The Work of Reconstruction: From Slave to Wage Laborer in South Carolina 1860-1870
With the abolition of slavery in the American South, the largest slave population in the hemisphere gained independence from institutional powers that had absorbed its social being into masters' and mistresses' households. Ex-slaves seized emancipation as the occasion to reclaim their persons and their labor, precipitating a social movement that linked immediate relations, family, kinship, community, labor-sharing, and mutual aid to arenas of political action. This book explores from the vantage of the South Carolina countryside the upheavals in daily life that underlay broad social transformations engendered by emancipation and the fashioning of wage relations. Going beyond current discussions about the meaning of freedom for former slaves, it offers a portrait of freedpeople's actual social life that sheds light on their new relations with yeomen Republican allies. Ex-slave's projects of "grass-roots reconstruction" were a dual struggle to blunt new coercions embedded in terms of postbellum employment, and to elude the personal domination of the old order. Freedmen and -women gradually mounted public and collective repudiations of the reasoning that had supported their owners' rights to command human property. At the same time, they challenged emergent claims that subjection to landowners' management and to the discipline of an abstract market constituted freedom.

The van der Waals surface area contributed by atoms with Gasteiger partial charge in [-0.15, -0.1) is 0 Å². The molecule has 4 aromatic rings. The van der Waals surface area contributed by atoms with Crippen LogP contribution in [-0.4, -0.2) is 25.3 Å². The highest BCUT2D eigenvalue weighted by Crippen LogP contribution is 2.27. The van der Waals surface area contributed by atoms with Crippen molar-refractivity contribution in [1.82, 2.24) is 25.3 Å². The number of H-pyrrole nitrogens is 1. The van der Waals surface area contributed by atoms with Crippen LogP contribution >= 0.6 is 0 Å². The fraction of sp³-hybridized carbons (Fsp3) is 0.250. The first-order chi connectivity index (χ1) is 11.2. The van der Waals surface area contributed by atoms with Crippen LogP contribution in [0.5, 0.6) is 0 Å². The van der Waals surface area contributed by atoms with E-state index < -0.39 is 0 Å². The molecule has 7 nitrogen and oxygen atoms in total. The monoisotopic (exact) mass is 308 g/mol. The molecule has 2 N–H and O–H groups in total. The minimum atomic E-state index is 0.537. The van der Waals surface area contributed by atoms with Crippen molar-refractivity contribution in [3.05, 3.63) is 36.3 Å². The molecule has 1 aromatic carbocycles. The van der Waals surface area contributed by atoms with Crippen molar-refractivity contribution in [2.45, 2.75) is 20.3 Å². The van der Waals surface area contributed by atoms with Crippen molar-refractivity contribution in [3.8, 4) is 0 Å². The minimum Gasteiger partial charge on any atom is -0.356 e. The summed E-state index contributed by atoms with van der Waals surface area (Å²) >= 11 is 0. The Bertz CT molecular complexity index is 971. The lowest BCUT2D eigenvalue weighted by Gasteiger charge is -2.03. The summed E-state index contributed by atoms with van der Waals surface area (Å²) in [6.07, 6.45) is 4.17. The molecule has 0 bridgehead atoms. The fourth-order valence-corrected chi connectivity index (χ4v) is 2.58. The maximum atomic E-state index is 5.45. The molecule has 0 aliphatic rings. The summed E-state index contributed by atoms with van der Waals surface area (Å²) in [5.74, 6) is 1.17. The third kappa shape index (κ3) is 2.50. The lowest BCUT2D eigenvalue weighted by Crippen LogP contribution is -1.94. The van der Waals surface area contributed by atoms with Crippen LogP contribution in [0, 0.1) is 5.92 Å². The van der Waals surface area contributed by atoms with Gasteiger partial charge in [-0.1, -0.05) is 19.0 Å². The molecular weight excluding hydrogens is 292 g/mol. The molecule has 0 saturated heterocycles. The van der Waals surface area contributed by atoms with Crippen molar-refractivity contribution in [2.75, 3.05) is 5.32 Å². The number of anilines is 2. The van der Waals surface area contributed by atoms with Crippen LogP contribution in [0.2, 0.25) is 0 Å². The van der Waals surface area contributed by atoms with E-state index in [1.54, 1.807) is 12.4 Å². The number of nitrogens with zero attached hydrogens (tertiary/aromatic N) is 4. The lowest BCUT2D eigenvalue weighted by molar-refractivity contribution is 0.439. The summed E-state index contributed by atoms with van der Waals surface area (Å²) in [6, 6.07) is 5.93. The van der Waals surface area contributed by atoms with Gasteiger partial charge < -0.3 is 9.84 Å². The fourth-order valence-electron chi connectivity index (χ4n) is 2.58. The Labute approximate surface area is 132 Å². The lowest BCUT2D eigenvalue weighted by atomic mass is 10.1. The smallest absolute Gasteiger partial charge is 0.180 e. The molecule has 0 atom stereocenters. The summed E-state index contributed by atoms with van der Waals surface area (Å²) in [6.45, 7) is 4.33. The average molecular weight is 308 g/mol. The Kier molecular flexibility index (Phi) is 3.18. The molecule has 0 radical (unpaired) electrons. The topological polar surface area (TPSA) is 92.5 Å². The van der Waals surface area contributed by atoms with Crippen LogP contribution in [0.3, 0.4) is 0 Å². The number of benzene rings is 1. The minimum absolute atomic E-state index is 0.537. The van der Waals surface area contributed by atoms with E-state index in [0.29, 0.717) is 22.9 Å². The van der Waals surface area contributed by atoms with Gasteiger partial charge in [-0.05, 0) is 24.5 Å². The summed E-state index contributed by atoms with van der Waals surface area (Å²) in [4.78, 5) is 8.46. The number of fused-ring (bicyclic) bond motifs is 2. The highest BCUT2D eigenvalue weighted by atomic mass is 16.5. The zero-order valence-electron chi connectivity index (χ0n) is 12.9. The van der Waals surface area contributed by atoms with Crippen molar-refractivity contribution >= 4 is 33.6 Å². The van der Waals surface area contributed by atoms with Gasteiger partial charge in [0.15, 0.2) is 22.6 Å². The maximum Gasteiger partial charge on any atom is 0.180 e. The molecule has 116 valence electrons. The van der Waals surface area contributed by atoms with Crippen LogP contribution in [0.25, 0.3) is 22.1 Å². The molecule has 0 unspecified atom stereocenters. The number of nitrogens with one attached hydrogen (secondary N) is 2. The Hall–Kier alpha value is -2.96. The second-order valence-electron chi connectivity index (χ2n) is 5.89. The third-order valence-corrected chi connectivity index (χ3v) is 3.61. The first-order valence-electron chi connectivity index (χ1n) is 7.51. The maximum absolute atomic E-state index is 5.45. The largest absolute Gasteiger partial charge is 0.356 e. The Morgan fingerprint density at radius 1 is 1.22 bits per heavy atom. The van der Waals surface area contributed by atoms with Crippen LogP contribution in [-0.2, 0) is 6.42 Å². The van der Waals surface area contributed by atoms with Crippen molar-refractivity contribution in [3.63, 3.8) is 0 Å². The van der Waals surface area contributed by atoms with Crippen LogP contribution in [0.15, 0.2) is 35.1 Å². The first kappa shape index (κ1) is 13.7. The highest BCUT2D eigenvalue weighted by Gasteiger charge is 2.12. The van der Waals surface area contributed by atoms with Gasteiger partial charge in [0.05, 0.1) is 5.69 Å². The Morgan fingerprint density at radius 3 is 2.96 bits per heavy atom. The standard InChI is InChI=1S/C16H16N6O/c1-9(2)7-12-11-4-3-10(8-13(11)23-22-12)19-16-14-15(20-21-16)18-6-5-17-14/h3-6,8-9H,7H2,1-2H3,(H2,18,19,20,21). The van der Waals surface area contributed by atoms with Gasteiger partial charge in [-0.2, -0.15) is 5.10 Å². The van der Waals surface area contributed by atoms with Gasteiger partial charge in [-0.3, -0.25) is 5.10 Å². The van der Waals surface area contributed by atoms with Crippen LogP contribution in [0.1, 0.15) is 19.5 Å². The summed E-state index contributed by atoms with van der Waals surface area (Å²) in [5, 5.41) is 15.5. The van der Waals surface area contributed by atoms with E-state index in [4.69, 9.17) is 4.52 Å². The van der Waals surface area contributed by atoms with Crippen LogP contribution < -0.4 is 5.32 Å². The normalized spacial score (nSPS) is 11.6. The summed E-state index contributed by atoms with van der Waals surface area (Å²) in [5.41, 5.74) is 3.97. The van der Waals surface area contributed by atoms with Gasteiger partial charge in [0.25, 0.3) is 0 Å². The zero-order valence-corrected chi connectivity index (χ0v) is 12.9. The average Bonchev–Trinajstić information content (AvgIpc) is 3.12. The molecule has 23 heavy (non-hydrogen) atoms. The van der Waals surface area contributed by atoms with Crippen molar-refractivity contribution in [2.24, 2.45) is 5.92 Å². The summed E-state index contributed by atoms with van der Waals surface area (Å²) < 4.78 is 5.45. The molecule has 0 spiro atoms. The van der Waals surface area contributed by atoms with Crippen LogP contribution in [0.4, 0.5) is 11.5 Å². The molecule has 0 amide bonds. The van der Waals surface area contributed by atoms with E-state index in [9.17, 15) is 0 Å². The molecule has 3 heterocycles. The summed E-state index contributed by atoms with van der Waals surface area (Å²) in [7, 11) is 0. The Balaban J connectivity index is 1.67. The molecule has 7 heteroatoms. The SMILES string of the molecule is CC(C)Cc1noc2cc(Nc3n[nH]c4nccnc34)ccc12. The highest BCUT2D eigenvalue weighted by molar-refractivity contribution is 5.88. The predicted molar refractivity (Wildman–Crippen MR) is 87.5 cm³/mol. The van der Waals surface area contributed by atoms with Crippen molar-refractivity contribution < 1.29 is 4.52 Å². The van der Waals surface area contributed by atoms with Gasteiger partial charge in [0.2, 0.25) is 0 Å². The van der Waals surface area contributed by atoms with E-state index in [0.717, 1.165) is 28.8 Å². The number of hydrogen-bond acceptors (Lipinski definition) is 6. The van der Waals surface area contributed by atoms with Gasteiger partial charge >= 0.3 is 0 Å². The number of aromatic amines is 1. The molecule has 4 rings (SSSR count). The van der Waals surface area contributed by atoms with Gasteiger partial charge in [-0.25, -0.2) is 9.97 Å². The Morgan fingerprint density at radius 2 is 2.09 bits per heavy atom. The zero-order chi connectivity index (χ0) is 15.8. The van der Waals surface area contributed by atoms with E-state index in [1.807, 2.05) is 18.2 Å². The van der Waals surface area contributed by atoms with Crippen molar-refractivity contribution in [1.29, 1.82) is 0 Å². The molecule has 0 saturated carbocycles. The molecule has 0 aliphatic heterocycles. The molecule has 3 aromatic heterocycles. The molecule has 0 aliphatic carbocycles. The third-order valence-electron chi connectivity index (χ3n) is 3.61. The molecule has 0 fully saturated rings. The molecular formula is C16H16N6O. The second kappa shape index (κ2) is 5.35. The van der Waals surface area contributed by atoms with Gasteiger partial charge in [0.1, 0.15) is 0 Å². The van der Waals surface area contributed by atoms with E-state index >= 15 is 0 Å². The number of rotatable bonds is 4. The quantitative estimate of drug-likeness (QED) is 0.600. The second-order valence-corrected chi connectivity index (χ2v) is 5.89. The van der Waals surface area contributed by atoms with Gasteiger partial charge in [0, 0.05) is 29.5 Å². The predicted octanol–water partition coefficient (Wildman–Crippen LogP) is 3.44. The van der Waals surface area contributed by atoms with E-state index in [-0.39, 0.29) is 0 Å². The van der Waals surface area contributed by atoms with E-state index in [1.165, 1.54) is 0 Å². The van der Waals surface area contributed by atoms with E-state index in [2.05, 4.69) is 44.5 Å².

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Why Cant We Be Friends?
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